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What is a dog's normal body temperature?

According to Dog Owner's Home Veterinary Handbook, the average normal body temperature for an adult dog is 38.5 degrees Celsius (101.3 degrees Fahrenheit). However, a healthy adult dog can have a body temperature range from 37.7 to 39.2 degrees Celsius (100 to 102.5 degrees Fahrenheit). Body temperature is a great way to monitor a dog's health.

Puppies

Puppies have slightly lower temperatures than adult dogs. Newborns have temperatures of 34.4 to 36.1 degrees Celsius (94 to 97 degrees Fahrenheit). By the time they are one month old, this will rise to 37.7 degrees Celsius (100 Fahrenheit) .

Pregnant dog

Dog Owner's Home Veterinary Handbook notes that a female dog's body temperature will suddenly drop 12 to 18 hours before she is about to give birth.

Fever

A dog has a fever when its temperature is above 39.2 Celsius (102.5 Fahrenheit). This means that the dog is fighting an infection.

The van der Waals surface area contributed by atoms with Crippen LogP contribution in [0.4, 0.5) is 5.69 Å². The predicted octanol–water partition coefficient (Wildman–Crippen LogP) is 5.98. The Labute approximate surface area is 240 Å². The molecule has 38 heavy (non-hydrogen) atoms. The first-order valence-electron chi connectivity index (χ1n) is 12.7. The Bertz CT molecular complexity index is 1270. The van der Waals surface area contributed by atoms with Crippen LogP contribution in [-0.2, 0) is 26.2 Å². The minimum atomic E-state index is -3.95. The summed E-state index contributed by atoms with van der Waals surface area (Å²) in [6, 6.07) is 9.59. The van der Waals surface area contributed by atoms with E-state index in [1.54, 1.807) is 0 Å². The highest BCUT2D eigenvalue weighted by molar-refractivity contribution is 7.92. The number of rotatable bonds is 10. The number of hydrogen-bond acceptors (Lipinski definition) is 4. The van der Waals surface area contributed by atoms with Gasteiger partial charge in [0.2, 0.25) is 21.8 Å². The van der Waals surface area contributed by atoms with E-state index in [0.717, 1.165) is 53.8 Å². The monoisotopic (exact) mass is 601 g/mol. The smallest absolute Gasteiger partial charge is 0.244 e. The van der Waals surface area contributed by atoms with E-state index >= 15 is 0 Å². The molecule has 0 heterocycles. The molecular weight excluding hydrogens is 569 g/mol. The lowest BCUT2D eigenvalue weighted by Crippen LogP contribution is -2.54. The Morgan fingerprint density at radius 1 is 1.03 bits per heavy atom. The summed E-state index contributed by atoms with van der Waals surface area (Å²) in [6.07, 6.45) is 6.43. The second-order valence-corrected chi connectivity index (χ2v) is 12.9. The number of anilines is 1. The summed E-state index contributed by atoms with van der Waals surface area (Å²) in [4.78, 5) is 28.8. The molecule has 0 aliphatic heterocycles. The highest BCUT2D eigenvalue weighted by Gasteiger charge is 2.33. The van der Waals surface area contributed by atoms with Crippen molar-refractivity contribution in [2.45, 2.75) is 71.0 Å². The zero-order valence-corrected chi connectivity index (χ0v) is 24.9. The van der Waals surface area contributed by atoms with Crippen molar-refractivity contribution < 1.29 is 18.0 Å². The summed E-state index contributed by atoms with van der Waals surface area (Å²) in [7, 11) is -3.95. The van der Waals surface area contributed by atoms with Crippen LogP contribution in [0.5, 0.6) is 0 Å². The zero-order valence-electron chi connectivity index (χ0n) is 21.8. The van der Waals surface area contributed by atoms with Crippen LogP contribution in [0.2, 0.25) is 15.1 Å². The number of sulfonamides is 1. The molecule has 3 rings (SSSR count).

New medicines

When giving a dog a new kind of medication, the dog may come down with a fever. Should this happen, please contact your vet right away and note if there are any other symptoms like vomiting, diarrhoea, problems breathing or loss of coordination.

Taking temperature

Coat a rectal thermometer in petroleum jelly or KY Jelly and gently insert into the dog's rectum with a twisting motion. Insert 2.5 to 7.5 cm (1 to 3 inches), depending on the size of the dog, and leave in place for three minutes.

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About the Author

Rena Sherwood is a writer and Peter Gabriel fan who has lived in America and England. She has studied animals most of her life through direct observation and maintaining a personal library about pets. She has earned an associate degree in liberal arts from Delaware County Community College and a bachelor's degree in English from Millersville University.